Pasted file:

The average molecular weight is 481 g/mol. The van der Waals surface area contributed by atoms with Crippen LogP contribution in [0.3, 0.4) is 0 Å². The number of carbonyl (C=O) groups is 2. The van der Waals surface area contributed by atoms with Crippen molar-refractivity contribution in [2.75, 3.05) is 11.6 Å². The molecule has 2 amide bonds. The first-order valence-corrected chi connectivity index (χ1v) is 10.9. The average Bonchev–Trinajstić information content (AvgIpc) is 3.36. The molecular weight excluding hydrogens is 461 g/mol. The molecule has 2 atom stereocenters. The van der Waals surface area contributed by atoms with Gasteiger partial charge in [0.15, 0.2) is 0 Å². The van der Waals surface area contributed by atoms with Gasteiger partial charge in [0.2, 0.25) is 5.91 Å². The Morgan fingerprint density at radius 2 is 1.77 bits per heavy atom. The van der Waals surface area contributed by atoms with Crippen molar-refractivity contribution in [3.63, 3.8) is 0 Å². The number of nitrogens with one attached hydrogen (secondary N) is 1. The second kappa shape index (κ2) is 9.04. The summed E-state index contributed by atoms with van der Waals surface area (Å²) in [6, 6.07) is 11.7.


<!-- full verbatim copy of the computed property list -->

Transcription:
The average molecular weight is 481 g/mol. The van der Waals surface area contributed by atoms with Crippen LogP contribution in [0.3, 0.4) is 0 Å². The number of carbonyl (C=O) groups is 2. The van der Waals surface area contributed by atoms with Crippen molar-refractivity contribution in [2.75, 3.05) is 11.6 Å². The molecule has 2 amide bonds. The first-order valence-corrected chi connectivity index (χ1v) is 10.9. The average Bonchev–Trinajstić information content (AvgIpc) is 3.36. The molecular weight excluding hydrogens is 461 g/mol. The molecule has 2 atom stereocenters. The van der Waals surface area contributed by atoms with Gasteiger partial charge in [0.15, 0.2) is 0 Å². The van der Waals surface area contributed by atoms with Gasteiger partial charge in [0.2, 0.25) is 5.91 Å². The Morgan fingerprint density at radius 2 is 1.77 bits per heavy atom. The van der Waals surface area contributed by atoms with Crippen molar-refractivity contribution in [3.63, 3.8) is 0 Å². The number of nitrogens with one attached hydrogen (secondary N) is 1. The second kappa shape index (κ2) is 9.04. The summed E-state index contributed by atoms with van der Waals surface area (Å²) in [6, 6.07) is 11.7.